This article argues for a definition of rhetorical argumentation based on the theme of the argumentation, i.e., the issue in dispute - rather than its aim (e.g., to ‘win’) or its means (e.g., emotional appeals). The principal thinkers in the rhetorical tradition, from Aristotle onwards, saw rhetoric as practical reasoning, i.e., reasoning on proposals for action or choice, not on propositions that may be either true or false. Citing several contemporary philosophers, the article argues that such a definition acquits rhetorical argumentation of any culpable unconcern with truth and explains certain peculiar properties of it that tend to be under-theorized in argumentation theory.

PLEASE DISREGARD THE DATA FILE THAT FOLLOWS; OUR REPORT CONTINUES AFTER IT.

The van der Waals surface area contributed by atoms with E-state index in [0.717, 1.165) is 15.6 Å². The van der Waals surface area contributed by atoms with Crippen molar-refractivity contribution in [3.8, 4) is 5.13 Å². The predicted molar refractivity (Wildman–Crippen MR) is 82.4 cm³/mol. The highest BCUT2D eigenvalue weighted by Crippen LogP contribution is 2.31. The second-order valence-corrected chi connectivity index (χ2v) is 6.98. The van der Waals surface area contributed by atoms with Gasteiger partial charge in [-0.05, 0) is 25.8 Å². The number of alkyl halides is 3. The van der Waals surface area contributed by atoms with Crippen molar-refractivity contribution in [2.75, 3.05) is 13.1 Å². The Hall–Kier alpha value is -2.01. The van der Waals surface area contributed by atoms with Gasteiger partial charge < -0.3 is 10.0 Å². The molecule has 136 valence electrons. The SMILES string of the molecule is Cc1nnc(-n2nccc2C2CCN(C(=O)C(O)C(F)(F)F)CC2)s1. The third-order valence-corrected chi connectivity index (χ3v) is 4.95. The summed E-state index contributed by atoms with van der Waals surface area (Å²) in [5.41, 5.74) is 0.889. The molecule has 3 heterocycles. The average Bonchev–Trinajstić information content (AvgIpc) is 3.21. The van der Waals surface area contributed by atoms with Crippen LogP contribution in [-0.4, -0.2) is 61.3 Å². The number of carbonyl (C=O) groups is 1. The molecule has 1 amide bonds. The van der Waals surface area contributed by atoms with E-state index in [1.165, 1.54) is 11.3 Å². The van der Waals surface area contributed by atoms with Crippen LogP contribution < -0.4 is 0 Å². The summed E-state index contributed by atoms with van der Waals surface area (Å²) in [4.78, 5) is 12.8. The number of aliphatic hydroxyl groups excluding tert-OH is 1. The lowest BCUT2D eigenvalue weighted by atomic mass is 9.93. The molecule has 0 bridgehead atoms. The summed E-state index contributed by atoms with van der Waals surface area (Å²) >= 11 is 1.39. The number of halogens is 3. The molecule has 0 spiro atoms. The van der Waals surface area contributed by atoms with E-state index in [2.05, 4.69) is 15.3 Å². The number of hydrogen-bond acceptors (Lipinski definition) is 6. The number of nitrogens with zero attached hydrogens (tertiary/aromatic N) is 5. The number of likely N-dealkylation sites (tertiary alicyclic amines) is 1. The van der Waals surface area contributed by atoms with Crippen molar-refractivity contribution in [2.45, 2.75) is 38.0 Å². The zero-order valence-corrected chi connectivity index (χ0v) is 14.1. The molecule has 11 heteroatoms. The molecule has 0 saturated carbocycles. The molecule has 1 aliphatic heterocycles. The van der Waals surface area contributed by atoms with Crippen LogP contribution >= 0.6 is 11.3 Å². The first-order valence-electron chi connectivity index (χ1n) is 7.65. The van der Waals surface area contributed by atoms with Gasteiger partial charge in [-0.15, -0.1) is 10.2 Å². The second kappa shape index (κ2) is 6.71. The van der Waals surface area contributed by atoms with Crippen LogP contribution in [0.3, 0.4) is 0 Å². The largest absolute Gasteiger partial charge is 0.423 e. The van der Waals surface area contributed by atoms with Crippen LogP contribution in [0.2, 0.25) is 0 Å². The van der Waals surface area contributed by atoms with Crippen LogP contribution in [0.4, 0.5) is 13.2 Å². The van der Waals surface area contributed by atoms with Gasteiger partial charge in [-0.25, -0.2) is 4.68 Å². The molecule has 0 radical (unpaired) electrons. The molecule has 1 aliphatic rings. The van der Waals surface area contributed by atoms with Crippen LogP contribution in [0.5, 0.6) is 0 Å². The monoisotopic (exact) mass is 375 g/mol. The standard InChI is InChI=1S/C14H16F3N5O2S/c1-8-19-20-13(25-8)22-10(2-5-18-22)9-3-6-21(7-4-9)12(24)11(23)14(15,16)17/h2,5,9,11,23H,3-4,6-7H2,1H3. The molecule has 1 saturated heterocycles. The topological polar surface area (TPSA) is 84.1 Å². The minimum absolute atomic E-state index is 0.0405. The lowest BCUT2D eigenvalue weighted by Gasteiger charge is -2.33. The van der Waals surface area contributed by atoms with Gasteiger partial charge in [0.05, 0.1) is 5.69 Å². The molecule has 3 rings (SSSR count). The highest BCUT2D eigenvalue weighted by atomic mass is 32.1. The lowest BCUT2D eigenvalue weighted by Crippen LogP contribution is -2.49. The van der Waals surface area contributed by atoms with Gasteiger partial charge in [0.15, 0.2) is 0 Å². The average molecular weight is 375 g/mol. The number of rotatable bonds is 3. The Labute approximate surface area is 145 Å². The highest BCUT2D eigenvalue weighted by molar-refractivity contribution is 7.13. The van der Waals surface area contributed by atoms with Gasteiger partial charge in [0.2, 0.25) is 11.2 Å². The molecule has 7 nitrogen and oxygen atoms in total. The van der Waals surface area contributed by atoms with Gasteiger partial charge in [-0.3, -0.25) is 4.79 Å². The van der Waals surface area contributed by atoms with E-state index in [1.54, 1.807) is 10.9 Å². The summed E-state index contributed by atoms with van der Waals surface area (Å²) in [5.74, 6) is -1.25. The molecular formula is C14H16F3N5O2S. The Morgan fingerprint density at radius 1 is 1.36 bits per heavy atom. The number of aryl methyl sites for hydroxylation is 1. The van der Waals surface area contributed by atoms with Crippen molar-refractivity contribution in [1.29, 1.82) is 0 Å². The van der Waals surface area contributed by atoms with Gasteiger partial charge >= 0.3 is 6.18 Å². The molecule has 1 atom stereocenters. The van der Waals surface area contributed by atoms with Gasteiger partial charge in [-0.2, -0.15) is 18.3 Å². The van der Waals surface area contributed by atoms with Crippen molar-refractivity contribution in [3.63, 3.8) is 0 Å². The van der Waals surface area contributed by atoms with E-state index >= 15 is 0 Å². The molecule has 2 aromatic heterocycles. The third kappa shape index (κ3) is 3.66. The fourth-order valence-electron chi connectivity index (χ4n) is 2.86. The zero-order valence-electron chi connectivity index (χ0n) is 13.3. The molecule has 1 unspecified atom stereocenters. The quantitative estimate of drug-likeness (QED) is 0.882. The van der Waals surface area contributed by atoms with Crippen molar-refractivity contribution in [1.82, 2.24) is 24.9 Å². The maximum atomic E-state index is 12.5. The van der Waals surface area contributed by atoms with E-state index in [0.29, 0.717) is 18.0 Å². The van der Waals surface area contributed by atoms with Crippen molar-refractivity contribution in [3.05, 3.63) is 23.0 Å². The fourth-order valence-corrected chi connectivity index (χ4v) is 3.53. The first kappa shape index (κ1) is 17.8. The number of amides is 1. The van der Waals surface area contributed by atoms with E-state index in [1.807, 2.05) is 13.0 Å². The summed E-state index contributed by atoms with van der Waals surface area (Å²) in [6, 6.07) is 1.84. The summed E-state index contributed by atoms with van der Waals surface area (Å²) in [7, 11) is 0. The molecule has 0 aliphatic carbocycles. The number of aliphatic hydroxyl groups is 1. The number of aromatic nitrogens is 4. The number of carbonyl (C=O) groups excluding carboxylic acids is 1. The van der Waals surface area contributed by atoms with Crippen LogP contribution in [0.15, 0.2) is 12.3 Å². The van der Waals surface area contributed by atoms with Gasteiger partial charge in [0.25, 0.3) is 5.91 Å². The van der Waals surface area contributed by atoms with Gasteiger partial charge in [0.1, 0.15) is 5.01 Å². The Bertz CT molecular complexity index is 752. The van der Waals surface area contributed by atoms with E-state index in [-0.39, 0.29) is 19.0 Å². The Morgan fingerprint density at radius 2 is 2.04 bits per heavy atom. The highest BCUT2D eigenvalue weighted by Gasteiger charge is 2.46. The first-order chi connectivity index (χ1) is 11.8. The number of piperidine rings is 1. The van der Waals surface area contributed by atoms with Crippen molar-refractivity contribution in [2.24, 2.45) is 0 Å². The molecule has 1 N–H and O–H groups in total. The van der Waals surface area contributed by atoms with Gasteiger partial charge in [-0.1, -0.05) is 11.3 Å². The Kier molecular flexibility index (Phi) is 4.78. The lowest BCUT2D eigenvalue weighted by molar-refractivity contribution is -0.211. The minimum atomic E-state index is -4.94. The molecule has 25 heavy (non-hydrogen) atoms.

Philosophy and Rhetoric, 2013, Vol 46, Issue 4, p. 437-464
rhetoric; truth; practical; deliberation; argumentation; Faculty of Humanities